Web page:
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Tommy Raskin in Cheating Students (2013) asserts that our schools fail the humanistic vision of education. Tommy supports this assertion by reviewing the 2010 study conducted by Josephson Institute of Ethics that found 59 percent of high school students had cheated on a test in the past year, and over 33 percent had cheated more than twice. Not only does Tommy point out the problem of students cheating, and the pressure that is put on the students to memorize in order to succeed, but he asserts the problem that schools have turned what should be a shared learning endeavor into a ruthless competition.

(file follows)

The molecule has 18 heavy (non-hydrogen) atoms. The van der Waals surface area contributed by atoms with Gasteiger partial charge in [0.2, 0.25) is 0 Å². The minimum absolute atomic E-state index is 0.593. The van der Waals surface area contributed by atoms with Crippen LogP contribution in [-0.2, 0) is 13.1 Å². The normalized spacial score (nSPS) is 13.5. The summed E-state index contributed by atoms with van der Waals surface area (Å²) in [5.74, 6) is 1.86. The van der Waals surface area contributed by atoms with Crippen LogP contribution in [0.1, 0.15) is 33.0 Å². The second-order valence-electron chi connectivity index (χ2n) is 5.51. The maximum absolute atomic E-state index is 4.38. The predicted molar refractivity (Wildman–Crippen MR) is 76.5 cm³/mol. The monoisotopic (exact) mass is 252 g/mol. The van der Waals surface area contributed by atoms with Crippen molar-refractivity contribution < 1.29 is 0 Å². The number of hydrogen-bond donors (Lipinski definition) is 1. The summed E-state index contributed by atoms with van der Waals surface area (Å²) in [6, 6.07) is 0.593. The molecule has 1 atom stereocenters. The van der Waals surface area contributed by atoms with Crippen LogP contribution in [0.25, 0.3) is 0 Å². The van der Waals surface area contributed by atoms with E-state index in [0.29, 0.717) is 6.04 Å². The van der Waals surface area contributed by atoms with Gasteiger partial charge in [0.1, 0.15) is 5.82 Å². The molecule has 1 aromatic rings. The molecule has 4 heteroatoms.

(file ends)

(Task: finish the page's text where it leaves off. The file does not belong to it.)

The article “Creative…motivated’ and fired”, found on page 24, where a fifth grade teacher was dismissed because of the highly unusual number of wrong answers that were corrected, is a perfect example of this competition that has become a crisis. The writer concludes that cheating has brought the economy to near ruins, and that the nature of schooling must be altered to make true learning the number one priority. The writer establishes a direct tone to convince his audience of educators that it is vital for humanists to play a leading role in reforming competition based grading that takes the joy out of learning, because it is humanistic values that are at stake in the cheating crisis.